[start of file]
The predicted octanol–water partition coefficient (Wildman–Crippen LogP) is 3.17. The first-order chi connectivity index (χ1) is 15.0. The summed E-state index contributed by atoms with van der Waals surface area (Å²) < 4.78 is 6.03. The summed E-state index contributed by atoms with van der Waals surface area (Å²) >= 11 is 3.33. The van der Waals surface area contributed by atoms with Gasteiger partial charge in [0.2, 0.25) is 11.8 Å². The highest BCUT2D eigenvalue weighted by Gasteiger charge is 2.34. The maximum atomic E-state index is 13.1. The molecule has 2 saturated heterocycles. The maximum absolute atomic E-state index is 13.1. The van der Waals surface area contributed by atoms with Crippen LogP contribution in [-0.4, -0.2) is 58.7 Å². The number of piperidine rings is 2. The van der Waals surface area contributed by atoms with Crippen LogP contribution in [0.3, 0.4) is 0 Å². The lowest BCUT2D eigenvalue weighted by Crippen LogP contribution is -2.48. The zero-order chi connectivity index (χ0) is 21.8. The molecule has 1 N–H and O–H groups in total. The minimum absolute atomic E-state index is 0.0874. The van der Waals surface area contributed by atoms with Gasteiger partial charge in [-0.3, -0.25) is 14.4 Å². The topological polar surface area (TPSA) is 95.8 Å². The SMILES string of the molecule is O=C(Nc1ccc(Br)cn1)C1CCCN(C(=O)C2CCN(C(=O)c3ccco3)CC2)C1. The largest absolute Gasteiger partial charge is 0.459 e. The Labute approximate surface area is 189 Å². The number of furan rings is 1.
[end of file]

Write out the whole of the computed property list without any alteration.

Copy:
The predicted octanol–water partition coefficient (Wildman–Crippen LogP) is 3.17. The first-order chi connectivity index (χ1) is 15.0. The summed E-state index contributed by atoms with van der Waals surface area (Å²) < 4.78 is 6.03. The summed E-state index contributed by atoms with van der Waals surface area (Å²) >= 11 is 3.33. The van der Waals surface area contributed by atoms with Gasteiger partial charge in [0.2, 0.25) is 11.8 Å². The highest BCUT2D eigenvalue weighted by Gasteiger charge is 2.34. The maximum atomic E-state index is 13.1. The molecule has 2 saturated heterocycles. The maximum absolute atomic E-state index is 13.1. The van der Waals surface area contributed by atoms with Crippen LogP contribution in [-0.4, -0.2) is 58.7 Å². The number of piperidine rings is 2. The van der Waals surface area contributed by atoms with Crippen LogP contribution in [0.3, 0.4) is 0 Å². The lowest BCUT2D eigenvalue weighted by Crippen LogP contribution is -2.48. The zero-order chi connectivity index (χ0) is 21.8. The molecule has 1 N–H and O–H groups in total. The minimum absolute atomic E-state index is 0.0874. The van der Waals surface area contributed by atoms with Gasteiger partial charge in [-0.3, -0.25) is 14.4 Å². The topological polar surface area (TPSA) is 95.8 Å². The SMILES string of the molecule is O=C(Nc1ccc(Br)cn1)C1CCCN(C(=O)C2CCN(C(=O)c3ccco3)CC2)C1. The largest absolute Gasteiger partial charge is 0.459 e. The Labute approximate surface area is 189 Å². The number of furan rings is 1.